A day at a fromagerie

by Martin Field
Perhaps the most simple and enjoyable food and wine match is that of wine (red especially) and cheese. French winemakers have it right when they say, ‘Sell with cheese, buy with apples.’
Like many wine and cheese lovers, I’d experienced aspects of the winemaking process but I’d never seen cheese production. Until, that is, friend and cheesemaker, Christian Nobel of Fromart Cheese, invited me to his cheese factory. Or, as we would say in Noosa, his fromagerie.
Before entering said fromagerie, I donned a dinky little white hat, a long white apron, and big white gum boots. I’d also had to walk through an antiseptic pool and had scrubbed my hands and arms to near surgical standards – the first of many scrubbings during the day.
Fifteen hundred litres of fresh creamy milk, from Jersey cows fed on lush verdant Mary Valley pastures, gushed into a stainless steel vat as I arrived. [Ed: enough with the pastoral imagery already.]

First off, Christian pasteurised the milk and, when it had cooled sufficiently, added prepared cultures. These cultures would help determine the type of cheese produced – this batch would end up as a tilsit style.
After the cultures started working, he added a non-animal coagulant that turned the vat of milk into what I can best describe as a 1.5 tonne junket. He then used a giant steel whisk to chop the junket into a texture that I thought resembled pale scrambled eggs. At this stage you could see the liquid whey start to separate from the soft curds.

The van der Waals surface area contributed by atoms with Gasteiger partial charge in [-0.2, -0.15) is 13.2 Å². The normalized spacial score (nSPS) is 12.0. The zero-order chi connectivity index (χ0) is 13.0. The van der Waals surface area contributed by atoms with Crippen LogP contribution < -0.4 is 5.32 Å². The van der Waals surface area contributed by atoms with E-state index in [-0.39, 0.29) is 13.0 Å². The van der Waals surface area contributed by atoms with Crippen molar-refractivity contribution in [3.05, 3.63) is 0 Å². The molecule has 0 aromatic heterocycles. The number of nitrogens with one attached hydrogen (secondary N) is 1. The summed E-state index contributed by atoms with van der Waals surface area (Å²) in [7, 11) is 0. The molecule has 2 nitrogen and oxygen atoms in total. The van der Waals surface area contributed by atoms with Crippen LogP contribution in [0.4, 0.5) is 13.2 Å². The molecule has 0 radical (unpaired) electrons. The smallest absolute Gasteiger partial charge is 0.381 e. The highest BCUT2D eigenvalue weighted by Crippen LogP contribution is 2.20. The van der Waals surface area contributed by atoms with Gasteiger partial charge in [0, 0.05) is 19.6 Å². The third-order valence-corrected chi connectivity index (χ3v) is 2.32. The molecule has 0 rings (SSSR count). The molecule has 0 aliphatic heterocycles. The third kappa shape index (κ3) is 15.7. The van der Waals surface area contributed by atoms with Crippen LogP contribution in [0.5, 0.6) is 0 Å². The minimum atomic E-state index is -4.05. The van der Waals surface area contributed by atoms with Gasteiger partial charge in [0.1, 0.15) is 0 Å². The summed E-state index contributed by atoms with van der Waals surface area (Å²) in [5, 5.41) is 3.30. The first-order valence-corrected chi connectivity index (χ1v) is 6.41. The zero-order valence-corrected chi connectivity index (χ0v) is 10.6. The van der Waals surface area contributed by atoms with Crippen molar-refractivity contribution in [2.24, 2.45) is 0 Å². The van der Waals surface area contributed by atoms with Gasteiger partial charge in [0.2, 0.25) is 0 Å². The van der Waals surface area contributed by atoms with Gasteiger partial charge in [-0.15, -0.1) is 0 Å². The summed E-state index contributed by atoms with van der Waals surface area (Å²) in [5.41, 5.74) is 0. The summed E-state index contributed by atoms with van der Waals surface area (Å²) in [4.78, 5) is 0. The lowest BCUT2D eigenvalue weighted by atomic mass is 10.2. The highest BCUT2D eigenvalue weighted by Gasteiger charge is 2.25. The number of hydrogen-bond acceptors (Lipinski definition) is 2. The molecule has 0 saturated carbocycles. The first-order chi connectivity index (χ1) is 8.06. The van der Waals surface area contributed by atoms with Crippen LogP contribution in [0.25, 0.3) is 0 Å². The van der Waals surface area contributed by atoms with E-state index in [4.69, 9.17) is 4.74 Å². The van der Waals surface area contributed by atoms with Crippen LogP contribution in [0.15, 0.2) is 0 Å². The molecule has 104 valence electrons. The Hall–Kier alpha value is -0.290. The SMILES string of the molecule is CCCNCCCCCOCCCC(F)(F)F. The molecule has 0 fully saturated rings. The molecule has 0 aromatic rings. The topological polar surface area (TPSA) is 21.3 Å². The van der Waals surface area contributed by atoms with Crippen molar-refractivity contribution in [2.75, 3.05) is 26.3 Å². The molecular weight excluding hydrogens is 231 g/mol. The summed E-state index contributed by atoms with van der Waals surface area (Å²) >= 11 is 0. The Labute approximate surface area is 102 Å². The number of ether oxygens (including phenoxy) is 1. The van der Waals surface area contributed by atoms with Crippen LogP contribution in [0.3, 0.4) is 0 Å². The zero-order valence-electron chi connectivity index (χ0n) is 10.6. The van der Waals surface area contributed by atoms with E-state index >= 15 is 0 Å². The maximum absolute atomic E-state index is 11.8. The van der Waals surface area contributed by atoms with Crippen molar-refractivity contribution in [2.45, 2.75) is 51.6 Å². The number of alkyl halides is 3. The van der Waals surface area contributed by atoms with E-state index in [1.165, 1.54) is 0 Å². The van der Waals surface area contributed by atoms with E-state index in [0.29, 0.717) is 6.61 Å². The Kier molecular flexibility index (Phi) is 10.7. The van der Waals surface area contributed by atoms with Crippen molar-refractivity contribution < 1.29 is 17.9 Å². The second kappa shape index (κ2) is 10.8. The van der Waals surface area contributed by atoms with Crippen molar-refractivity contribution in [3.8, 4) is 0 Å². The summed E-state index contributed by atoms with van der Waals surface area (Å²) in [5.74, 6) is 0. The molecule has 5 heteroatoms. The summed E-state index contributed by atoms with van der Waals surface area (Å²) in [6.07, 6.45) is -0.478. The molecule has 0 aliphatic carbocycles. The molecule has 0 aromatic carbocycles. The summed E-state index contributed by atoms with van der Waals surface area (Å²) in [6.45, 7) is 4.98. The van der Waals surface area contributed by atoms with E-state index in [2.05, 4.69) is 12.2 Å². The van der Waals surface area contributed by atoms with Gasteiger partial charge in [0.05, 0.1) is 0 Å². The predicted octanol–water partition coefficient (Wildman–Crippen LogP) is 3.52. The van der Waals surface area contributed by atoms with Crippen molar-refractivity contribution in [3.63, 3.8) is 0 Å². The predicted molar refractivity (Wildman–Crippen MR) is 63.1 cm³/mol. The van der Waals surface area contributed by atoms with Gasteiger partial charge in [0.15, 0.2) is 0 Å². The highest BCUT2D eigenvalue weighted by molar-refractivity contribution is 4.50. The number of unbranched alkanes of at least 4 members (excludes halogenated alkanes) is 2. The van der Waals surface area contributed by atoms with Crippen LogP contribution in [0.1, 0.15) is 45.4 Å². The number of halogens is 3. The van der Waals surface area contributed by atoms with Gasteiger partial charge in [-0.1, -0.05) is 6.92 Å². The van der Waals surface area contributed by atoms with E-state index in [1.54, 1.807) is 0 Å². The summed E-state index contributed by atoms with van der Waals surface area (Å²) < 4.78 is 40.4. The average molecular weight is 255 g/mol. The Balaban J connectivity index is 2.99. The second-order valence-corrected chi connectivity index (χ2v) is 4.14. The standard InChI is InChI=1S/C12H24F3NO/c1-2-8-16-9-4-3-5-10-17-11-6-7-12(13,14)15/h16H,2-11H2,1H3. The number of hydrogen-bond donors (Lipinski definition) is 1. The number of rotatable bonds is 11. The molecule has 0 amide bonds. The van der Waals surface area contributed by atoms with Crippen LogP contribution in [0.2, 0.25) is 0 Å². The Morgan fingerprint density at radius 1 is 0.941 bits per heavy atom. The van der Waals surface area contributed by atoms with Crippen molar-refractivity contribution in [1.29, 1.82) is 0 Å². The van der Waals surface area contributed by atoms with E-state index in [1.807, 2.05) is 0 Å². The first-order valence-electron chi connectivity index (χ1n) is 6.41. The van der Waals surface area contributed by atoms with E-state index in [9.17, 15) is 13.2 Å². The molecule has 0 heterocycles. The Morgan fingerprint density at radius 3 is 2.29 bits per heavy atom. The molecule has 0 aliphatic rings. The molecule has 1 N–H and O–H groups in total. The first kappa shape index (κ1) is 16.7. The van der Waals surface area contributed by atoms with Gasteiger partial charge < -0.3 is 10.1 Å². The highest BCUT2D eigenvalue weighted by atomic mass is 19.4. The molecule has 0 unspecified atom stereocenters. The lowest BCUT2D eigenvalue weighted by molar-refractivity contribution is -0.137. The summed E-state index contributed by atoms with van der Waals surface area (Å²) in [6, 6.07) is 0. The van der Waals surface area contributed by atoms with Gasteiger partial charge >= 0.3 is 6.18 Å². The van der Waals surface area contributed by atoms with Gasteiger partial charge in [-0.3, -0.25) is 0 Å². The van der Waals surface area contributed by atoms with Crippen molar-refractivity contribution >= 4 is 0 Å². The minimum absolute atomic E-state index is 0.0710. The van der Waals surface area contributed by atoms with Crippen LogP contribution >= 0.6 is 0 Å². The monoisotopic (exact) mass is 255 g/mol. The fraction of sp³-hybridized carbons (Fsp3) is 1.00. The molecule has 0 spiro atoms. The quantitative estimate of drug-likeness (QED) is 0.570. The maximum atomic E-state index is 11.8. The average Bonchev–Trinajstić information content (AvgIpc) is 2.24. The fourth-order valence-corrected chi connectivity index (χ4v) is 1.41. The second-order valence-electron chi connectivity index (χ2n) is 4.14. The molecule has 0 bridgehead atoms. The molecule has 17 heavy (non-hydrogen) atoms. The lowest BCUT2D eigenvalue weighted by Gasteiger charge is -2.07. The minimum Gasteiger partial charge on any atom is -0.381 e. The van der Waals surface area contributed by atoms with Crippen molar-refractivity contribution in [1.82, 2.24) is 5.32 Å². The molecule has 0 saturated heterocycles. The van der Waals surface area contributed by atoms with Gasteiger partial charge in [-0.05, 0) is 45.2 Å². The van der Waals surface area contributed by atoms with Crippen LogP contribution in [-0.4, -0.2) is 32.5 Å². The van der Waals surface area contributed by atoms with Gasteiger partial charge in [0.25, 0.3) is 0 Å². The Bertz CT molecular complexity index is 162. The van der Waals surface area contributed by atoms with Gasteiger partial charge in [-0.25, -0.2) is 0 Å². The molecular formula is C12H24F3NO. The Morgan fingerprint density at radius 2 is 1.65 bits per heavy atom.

We then pumped the curds and whey into another tank. As the whey drained off, we scooped measured buckets of curd into cylindrical, perforated, stainless steel moulds. With a cunningly designed hydraulic machine, Christian lowered pistons into the tops of the moulds and pressed the new cheese to the desired degree of firmness.
At this stage, my role as assistant cheesemaker was over and I asked Christian what would happen next.
‘I’m now going to put the new cheese onto untreated pine planks in the maturation room,’ he said. ‘Until it’s sold it will be kept quite cool in an atmosphere of steady humidity. Every day for the next two weeks I’ll turn and smear the fresh cheese with a salty brine solution, until it builds a proper rind. The Tilsit will take about two months before it’s mature enough for consumption.’
He added that from the 1500 litres of milk we’d used he expected to make approximately 150 kilograms of cheese.
I’ve condensed the above procedures timewise but it was actually a day long process. The work was hot and sweaty and I ended up smelling definitely cheesy. I was glad to get home for a shower and a beer. Followed, of course, by a plate of mature tilsit and a bottle of Coonawarra cabernet.

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